Numerous studies link higher protein diets to more weight loss. A 2014 analysis suggests that protein may help people feel fuller, reducing overeating. People may also burn more calories when they eat protein.

Protein-rich foods are generally rich in other nutrients, allowing a person to get a wide range of nutrients without consuming lots of calories.

Avoid high calorie options

Try to avoid foods that are high in calories and low in nutrients. Reducing calorie intake at breakfast time and throughout the day may help a person lose weight.

To cut down on calories, avoid adding sugar to breakfast foods. A healthy oatmeal breakfast can become a sugar-laden, high calorie meal when a person adds lots of brown sugar. Select cereals that contain less sugar and avoid pancakes and pastries that contain lots of sugar.

Avoid sugary drinks

Be mindful of the role of drinks in calorie content. A glass of orange juice typically contains more than 100 calories but offers little nutritional value. Opt for eating the whole fruit rather than drinking juices.

Eat whole foods

Eating whole foods instead of processed foods may help a person lose weight. Try replacing white bread, pasta, and bagels with whole grain options.

Whole grain offers more nutritional value and may reduce the risk of some types of heart disease. Because whole grains are rich in fiber, they may support weight loss and reduce constipation.

Should you eat breakfast?

With interest in intermittent fasting increasing, some people are now opting to skip breakfast altogether. But does skipping breakfast support weight loss?

Not eating breakfast may support weight loss because it means a person goes longer without consuming calories, which may lead to a lower total calorie intake throughout the day.

However, skipping breakfast may not support weight loss for everyone. For some people, skipping breakfast leads to overeating at lunchtime. In this way, skipping breakfast may lead to higher overall calorie consumption, undermining weight loss.

Research around breakfast and weight loss is inconclusive. A 2019 BMJ meta-analysis and systematic review suggests that skipping breakfast may support weight loss. Examining 13 trials, researchers found that not eating breakfast offered modest decreases in weight.

However, the study’s authors also note that the data is not strong. Other factors might account for the difference. Scientists need to do more research to fully understand whether avoiding breakfast is an effective weight loss strategy.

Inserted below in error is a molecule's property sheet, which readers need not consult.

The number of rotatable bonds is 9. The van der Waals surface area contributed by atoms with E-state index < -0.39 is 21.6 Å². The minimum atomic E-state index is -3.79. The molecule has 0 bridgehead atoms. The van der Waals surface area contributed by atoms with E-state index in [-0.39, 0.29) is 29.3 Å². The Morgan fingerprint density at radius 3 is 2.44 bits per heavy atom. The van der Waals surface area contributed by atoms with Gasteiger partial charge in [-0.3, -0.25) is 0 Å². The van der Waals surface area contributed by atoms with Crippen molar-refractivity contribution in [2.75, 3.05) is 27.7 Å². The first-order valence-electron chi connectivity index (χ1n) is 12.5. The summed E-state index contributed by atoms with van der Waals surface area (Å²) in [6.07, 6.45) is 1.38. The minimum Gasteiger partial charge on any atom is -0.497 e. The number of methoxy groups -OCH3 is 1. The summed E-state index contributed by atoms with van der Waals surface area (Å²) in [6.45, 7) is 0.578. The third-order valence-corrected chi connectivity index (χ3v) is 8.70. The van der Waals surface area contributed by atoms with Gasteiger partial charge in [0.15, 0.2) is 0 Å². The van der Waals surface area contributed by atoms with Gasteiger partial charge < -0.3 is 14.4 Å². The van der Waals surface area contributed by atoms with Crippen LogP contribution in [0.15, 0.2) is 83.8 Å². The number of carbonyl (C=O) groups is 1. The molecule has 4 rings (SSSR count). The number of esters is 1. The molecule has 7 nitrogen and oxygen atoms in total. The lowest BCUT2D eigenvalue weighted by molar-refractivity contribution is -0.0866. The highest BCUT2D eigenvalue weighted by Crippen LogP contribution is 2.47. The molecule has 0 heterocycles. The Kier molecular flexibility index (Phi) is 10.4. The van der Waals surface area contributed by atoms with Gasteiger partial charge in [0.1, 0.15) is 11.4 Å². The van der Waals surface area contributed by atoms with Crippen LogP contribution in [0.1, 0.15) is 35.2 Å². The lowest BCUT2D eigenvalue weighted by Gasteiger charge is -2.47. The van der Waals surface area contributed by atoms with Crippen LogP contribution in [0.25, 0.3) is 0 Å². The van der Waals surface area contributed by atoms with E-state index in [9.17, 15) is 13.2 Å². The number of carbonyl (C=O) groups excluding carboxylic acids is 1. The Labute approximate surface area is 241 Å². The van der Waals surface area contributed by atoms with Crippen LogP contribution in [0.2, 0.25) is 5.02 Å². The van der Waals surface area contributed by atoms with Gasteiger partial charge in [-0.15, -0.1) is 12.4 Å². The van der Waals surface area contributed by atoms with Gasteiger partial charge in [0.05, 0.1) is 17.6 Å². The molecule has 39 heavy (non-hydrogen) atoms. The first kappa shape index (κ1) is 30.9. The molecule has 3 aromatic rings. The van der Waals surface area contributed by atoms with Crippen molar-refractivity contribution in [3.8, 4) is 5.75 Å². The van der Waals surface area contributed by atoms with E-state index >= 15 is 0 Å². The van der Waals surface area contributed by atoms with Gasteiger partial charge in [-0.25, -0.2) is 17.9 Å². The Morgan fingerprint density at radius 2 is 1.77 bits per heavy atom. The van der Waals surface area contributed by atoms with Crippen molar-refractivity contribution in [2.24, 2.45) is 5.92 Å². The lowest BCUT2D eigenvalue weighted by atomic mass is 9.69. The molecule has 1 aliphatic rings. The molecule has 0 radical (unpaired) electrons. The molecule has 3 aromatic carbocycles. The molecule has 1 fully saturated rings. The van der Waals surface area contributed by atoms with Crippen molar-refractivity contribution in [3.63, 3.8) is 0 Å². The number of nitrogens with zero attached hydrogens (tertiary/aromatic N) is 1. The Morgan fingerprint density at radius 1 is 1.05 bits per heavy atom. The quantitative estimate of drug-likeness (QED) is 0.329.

Breakfast foods for vegans

Peanut butter on toast is a healthful breakfast choice for vegans trying to lose weight.
As for all people, it is essential for people who follow a vegan diet to consume sufficient protein. Consuming protein helps people to feel full, which may support weight loss.

Vegan breakfast foods may be a healthful option for anyone wanting to limit meat consumption or add variety to their diet. Also, eating more vegetables increases a person’s fiber and nutrient intake.

Many vegan breakfast options are rich in protein, fiber, and other nutrients. Here are some vegan breakfast foods to try:

  • vegan scramble (using tofu instead of eggs) and kale, broccoli, or spinach
  • peanut or almond butter on whole grain toast
  • oatmeal with blueberries, strawberries, or raspberries and an optional teaspoon of honey
  • whole grain cereal with soy or almond milk
  • avocado toast on whole wheat bread, seasoned with lemon juice and sea salt
  • tofu omelet
  • vegan BLT made from soy bacon, lettuce, tomato, and whole grain buns
  • mixed nuts
  • rolled oats with peanut butter
  • smoothie with avocado, banana, frozen berries, and a teaspoon of honey

Breakfast foods for vegetarians

Vegetarians can choose from a wide variety of delicious breakfast foods. Adding dairy products makes it easy to get plenty of protein to support weight loss.

A 2011 study compared the diet of vegetarians to nonvegetarians. Researchers found that vegetarian diets were more nutritionally dense. This may be because vegetarians eat more fruits and vegetables than meat eaters. The study’s authors also suggest that a vegetarian diet may support weight loss.

Here are some vegetarian breakfast ideas: